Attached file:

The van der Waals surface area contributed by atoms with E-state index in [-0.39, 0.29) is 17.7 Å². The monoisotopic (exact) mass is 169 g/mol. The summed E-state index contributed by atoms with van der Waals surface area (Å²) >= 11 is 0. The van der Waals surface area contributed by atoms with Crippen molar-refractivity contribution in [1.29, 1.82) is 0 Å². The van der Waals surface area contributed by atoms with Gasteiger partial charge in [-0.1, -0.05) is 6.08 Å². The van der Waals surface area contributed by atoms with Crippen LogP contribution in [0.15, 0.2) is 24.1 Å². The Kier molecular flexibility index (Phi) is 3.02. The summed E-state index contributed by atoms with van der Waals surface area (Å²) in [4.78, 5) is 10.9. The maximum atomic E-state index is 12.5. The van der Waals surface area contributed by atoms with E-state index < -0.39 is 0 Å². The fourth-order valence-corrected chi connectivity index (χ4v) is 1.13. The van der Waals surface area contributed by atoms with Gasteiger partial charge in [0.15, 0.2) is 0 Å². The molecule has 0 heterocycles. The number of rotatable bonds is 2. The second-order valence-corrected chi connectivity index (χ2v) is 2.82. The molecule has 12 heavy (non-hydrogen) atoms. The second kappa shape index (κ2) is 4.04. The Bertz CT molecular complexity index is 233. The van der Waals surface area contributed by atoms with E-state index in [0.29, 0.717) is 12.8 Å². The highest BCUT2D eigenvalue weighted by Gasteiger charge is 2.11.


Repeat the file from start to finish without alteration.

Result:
The van der Waals surface area contributed by atoms with E-state index in [-0.39, 0.29) is 17.7 Å². The monoisotopic (exact) mass is 169 g/mol. The summed E-state index contributed by atoms with van der Waals surface area (Å²) >= 11 is 0. The van der Waals surface area contributed by atoms with Crippen molar-refractivity contribution in [1.29, 1.82) is 0 Å². The van der Waals surface area contributed by atoms with Gasteiger partial charge in [-0.1, -0.05) is 6.08 Å². The van der Waals surface area contributed by atoms with Crippen LogP contribution in [0.15, 0.2) is 24.1 Å². The Kier molecular flexibility index (Phi) is 3.02. The summed E-state index contributed by atoms with van der Waals surface area (Å²) in [4.78, 5) is 10.9. The maximum atomic E-state index is 12.5. The van der Waals surface area contributed by atoms with E-state index < -0.39 is 0 Å². The fourth-order valence-corrected chi connectivity index (χ4v) is 1.13. The van der Waals surface area contributed by atoms with Gasteiger partial charge in [0.15, 0.2) is 0 Å². The molecule has 0 heterocycles. The number of rotatable bonds is 2. The second-order valence-corrected chi connectivity index (χ2v) is 2.82. The molecule has 12 heavy (non-hydrogen) atoms. The second kappa shape index (κ2) is 4.04. The Bertz CT molecular complexity index is 233. The van der Waals surface area contributed by atoms with E-state index in [0.29, 0.717) is 12.8 Å². The highest BCUT2D eigenvalue weighted by Gasteiger charge is 2.11.